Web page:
Bistro Fare: Goat Cheese, Roasted Beet and Walnut Tart

How did we "beat” that last lingering bucket of fall beets in our basement root cellar? No more roasting or pickling for us.

by John D. Ivanko

Goat Cheese, Roasted Beet and Walnut Tart - Photo by John D. Ivanko/ (
Photo by John D. Ivanko/

How did we “beat” that last lingering bucket of fall beets in our basement root cellar? No more roasting or pickling for us. We knocked out those beets in the classiest, tastiest, most bistro-inspired way possible: We made tarts. A cross between a quiche and a savory tart, Chef Gordon Hamersley’s recipe for Goat Cheese, Roasted Beet and Walnut Tarts first drew us in with the contrast of the vivid, deep-maroon beets against the white goat cheese.

This recipe is found in Chef Hamersley’s cookbook, Bistro Cooking at Home (Broadway Boods, 2003). He, along with his wife Fiona, have operated Hamersley’s Bistro in Boston for more than 20 years, creating quite the loyal following for their rustic dishes that play on New England’s agricultural diversity.

“As the tart bakes, some of the beet juice will color the custard and the goat cheese, giving each slice a pretty, almost marbleized look,” Chef Hamersley says. “Since the flavors are a riff on the classic beet, walnut and goat cheese salad, this tart pairs especially well with greens tossed with a bright vinaigrette.”

The concept of bistro cooking represents the ultimate in winter comfort food: simple, hearty, seasonal and local. 

“Bistro cooking is bold and fully flavored, and yet it feels more like the best home cooking than restaurant fare,” Chef Hamersley says. “[My cookbook’s] collection of recipes works especially well for entertaining and demonstrates just how liberating bistro-style cooking can be.”

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We immediately fell in love with this tart’s flavor combo and made the recipe several times, but we’ve added our own personal touches.

  • For the crust, we used the double pie crust recipe from our Farmstead Chef cookbook, though any basic crust will work.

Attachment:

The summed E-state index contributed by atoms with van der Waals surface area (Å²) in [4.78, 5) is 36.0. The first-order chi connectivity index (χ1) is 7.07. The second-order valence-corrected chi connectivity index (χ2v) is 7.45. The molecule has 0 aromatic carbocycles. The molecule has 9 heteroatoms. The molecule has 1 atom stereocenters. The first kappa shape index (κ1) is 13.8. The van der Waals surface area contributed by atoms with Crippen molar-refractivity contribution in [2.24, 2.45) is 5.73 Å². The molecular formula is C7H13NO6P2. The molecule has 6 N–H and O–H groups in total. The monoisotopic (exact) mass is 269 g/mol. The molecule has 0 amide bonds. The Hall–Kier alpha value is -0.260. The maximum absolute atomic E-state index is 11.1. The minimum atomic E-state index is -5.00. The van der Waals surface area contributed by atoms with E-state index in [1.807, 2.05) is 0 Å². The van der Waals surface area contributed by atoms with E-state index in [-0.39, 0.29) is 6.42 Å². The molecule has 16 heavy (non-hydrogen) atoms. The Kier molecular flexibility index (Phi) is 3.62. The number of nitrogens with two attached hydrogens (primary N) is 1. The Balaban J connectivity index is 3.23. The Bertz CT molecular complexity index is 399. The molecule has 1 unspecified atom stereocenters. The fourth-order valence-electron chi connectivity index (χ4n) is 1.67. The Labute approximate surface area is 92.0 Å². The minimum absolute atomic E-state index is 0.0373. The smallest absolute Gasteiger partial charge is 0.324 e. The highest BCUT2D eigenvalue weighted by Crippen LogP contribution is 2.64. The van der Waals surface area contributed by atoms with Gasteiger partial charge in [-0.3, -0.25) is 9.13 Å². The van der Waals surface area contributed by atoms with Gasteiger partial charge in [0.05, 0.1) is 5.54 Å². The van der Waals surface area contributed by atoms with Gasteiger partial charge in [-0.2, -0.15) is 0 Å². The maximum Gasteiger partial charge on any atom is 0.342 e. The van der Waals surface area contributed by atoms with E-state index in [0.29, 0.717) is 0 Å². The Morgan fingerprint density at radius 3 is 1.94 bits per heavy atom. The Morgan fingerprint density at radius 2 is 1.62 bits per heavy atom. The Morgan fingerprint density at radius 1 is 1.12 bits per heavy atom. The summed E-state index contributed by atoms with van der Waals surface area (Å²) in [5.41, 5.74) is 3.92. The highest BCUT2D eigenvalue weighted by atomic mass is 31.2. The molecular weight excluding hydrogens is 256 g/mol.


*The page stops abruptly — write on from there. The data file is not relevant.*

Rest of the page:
• Instead of one 10-inch tart pan, we used six 4-inch round mini tart/quiche pans, the same ones we use for making mini pies. They make great individual servings and are easy to freeze.
  • Note the crust needs to be blind-baked, which might sound a bit intimidating but basically means to pre-cook the crust before adding the filling. This keeps the crust nice and crisp. After rolling out the crust and placing it in the pans, we lined each crust with aluminum foil to prevent browning and filled the tarts with uncooked beans from the pantry (so the bottom doesn’t poof up and the sides fall in). Bake at 400 degrees F for about 12 to 15 minutes or until the sides are nicely golden. Remove from oven, remove beans and foil, and cool completely before filling.
  • We used evaporated milk because we didn’t have any heavy cream, which worked fine.

Thanks to Chef Hamersley for sharing his recipe!

Recipe: Fresh Goat Cheese, Roasted Beet, and Walnut Tart
Courtesy Chef Gordon Hamersley, from Bistro Cooking at Home (Broadway Books, 2003)

Yield: 6 to 8 servings


  • 2 to 3 small beets
  • 1 T. olive oil
  • 1/4 tsp. salt
  • 1/4 tsp. black pepper, freshly ground
  • 1 T. unsalted butter
  • 1 medium onion, thinly sliced
  • 2 T. dry white wine
  • tart dough, shaped and blind-baked
  • 3 large eggs
  • 3/4 cup heavy cream
  • 4 ounces fresh goat cheese
  • 1 cup chopped walnuts (about 4 ounces)
  • 2-3 T. walnut oil (optional)
  • 2 T. chopped fresh parsley (optional)

Preheat oven to 350 degrees F.

Wash beets and dry with paper towel.

Place beets in small ovenproof pan, drizzle with olive oil, and season with salt and pepper. Cover pan with aluminum foil. Bake about 1 hour, until beets are tender when pierced with paring knife.

Allow beets to cool. Peel off skins using small knife and dice into medium-sized pieces. (Be careful, as beet juice can stain counters, towels and even your hands; you might want to wear gloves for this step.)

In sauté pan over medium heat, melt butter. Add the, season with salt, and cook, stirring every few minutes, until the onion is just tender, about 7 minutes. Add white wine and cook for 1 more minute, scraping any browned bits stuck to bottom of pan.

Heat the oven to 350 degrees F. Toss together beets and onion, and place into blind-baked tart shell.

Whisk together eggs and cream, season well with salt and pepper, and carefully pour over beets and onion, letting cream seep evenly into beets. Dot the goat cheese along top of tart. Put tart on baking sheet and bake for 20 minutes. Sprinkle the chopped walnuts on top of the tart and drizzle walnut oil over it, if using. Return the tart to the oven and bake until just set, an additional 15 to 20 minutes. Sprinkle the tart with chopped parsley and let it rest for at least 5 minutes before serving.

Savoring the good life,

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